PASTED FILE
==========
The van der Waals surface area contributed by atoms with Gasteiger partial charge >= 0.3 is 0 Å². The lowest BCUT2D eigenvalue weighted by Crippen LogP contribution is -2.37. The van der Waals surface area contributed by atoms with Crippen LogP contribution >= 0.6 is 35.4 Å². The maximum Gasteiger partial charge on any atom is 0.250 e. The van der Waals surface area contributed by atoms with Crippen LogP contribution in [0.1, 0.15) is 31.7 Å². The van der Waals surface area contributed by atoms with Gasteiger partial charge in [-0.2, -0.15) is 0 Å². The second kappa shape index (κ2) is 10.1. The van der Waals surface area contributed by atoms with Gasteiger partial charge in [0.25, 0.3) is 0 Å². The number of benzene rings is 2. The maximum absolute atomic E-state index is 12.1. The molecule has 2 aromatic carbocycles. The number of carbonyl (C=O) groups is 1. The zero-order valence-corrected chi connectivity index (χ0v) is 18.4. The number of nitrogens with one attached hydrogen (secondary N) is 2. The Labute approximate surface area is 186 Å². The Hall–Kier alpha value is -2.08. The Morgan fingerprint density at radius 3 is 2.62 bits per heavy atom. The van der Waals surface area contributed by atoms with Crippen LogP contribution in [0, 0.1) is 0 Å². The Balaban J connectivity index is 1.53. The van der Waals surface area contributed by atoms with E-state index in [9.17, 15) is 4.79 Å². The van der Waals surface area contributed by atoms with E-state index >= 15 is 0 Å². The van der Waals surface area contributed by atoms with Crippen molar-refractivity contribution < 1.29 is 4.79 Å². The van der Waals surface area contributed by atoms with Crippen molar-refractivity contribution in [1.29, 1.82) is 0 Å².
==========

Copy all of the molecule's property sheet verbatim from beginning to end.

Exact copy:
The van der Waals surface area contributed by atoms with Gasteiger partial charge >= 0.3 is 0 Å². The lowest BCUT2D eigenvalue weighted by Crippen LogP contribution is -2.37. The van der Waals surface area contributed by atoms with Crippen LogP contribution >= 0.6 is 35.4 Å². The maximum Gasteiger partial charge on any atom is 0.250 e. The van der Waals surface area contributed by atoms with Crippen LogP contribution in [0.1, 0.15) is 31.7 Å². The van der Waals surface area contributed by atoms with Gasteiger partial charge in [-0.2, -0.15) is 0 Å². The second kappa shape index (κ2) is 10.1. The van der Waals surface area contributed by atoms with Gasteiger partial charge in [0.25, 0.3) is 0 Å². The number of benzene rings is 2. The maximum absolute atomic E-state index is 12.1. The molecule has 2 aromatic carbocycles. The number of carbonyl (C=O) groups is 1. The zero-order valence-corrected chi connectivity index (χ0v) is 18.4. The number of nitrogens with one attached hydrogen (secondary N) is 2. The Labute approximate surface area is 186 Å². The Hall–Kier alpha value is -2.08. The Morgan fingerprint density at radius 3 is 2.62 bits per heavy atom. The van der Waals surface area contributed by atoms with Crippen LogP contribution in [0, 0.1) is 0 Å². The Balaban J connectivity index is 1.53. The van der Waals surface area contributed by atoms with E-state index in [9.17, 15) is 4.79 Å². The van der Waals surface area contributed by atoms with E-state index >= 15 is 0 Å². The van der Waals surface area contributed by atoms with Crippen molar-refractivity contribution < 1.29 is 4.79 Å². The van der Waals surface area contributed by atoms with Crippen molar-refractivity contribution in [1.29, 1.82) is 0 Å².